To summarize, the couple had just discovered Emma had a DVT, which can cause fatal suffocation (pulmonary embolism.) Emma’s PA had given advice that could have worsened the situation. Emma and Logan didn’t know who to call, where to go or what to do next.

They only had the internet and a few panicked family members. Emma and Logan sympathize with the unique challenges of healthcare and are grateful for the relatively high-quality care Emma eventually received. Granted, good communication is a difficult skill to master but essential for delivering the best care. Based on Emma and Logan’s experience, I see several lessons for healthcare practices to improve the patient experience.

1. Give evidence & reasoning (if the patient wants it)

Good information will provide better results. Using phrases such as “I wouldn’t” or “I think” or “maybe” or “probably” or sentences that end in a question mark actually signals an opportunity to build trust. It is perfectly reasonable to say that the science is not settled on a particular topic and how you generally guide your patients when there is no universal answer.  When possible, offer to investigate a question and return to the patient later with a better-informed answer.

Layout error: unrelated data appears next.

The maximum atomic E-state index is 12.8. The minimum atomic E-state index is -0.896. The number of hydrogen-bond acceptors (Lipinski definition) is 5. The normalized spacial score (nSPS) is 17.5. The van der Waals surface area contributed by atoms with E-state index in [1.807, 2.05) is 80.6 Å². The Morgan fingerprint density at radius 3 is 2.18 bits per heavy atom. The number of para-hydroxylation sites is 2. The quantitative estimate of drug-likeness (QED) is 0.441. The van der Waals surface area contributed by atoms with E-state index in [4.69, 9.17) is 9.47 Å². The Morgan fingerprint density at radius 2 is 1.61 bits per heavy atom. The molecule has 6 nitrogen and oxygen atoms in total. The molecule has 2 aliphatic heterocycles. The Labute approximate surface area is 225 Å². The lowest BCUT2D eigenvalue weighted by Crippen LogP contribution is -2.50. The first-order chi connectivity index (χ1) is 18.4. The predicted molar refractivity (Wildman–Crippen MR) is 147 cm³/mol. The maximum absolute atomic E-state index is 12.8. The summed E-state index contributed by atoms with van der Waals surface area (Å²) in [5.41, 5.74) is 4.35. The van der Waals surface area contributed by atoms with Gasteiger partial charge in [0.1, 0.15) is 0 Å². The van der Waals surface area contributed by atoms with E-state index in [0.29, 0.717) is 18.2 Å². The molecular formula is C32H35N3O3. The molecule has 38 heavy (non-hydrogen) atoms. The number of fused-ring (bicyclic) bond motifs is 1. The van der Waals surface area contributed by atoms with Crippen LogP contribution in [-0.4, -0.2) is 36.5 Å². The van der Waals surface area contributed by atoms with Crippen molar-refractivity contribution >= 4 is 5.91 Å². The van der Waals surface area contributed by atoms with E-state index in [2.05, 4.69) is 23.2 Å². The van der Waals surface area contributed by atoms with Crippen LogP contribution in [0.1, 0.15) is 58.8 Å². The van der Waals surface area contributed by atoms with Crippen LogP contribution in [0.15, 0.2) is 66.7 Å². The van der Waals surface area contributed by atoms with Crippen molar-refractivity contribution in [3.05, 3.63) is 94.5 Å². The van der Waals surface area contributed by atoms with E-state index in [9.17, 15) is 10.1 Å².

Give the patient an opportunity to weigh your recommendation with other competing factors, such as their own health history that may not be readily apparent from a brief scan of a health chart. Ultimately, a patient who participates in his or her own health decisions is more likely to follow the plan, accept the outcome, and develop lasting trust in their provider’s care and understanding of their unique situation.

2. Ensure your receptionist is trustworthy

If patients can’t trust the receptionist, they may be unable to trust the doctor. The couple actually found the ER managed to misspell Emma’s name THREE different ways. It’s Emma (not Ema or Amma). The spelling error caused a mistake with the radiologist. When dealing with life-threatening conditions, the risk is too great to excuse mistakes.

As another example, the couple also found receptionists who were too unfamiliar with thrombosis to trust. Consider it akin to calling a restaurant to ask if the salmon is fresh and a restaurant employee asks you how to spell salmon.  No thanks.

3. Present doctor information with patients in mind